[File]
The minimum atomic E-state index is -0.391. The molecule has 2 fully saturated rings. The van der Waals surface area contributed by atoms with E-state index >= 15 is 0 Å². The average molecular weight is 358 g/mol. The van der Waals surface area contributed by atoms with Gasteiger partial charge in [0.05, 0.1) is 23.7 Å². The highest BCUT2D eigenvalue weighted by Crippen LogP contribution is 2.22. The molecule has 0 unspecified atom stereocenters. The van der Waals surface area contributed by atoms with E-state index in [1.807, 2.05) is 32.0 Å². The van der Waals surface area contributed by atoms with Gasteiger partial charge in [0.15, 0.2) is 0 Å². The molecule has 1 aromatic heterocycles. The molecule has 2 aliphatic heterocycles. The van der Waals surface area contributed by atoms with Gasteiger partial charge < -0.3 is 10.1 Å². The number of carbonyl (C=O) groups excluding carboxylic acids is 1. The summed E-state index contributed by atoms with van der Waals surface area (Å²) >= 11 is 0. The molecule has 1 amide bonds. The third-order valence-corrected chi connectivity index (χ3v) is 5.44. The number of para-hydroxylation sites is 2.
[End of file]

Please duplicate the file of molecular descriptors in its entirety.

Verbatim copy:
The minimum atomic E-state index is -0.391. The molecule has 2 fully saturated rings. The van der Waals surface area contributed by atoms with E-state index >= 15 is 0 Å². The average molecular weight is 358 g/mol. The van der Waals surface area contributed by atoms with Gasteiger partial charge in [0.05, 0.1) is 23.7 Å². The highest BCUT2D eigenvalue weighted by Crippen LogP contribution is 2.22. The molecule has 0 unspecified atom stereocenters. The van der Waals surface area contributed by atoms with E-state index in [1.807, 2.05) is 32.0 Å². The van der Waals surface area contributed by atoms with Gasteiger partial charge in [0.15, 0.2) is 0 Å². The molecule has 1 aromatic heterocycles. The molecule has 2 aliphatic heterocycles. The van der Waals surface area contributed by atoms with Gasteiger partial charge < -0.3 is 10.1 Å². The number of carbonyl (C=O) groups excluding carboxylic acids is 1. The summed E-state index contributed by atoms with van der Waals surface area (Å²) >= 11 is 0. The molecule has 1 amide bonds. The third-order valence-corrected chi connectivity index (χ3v) is 5.44. The number of para-hydroxylation sites is 2.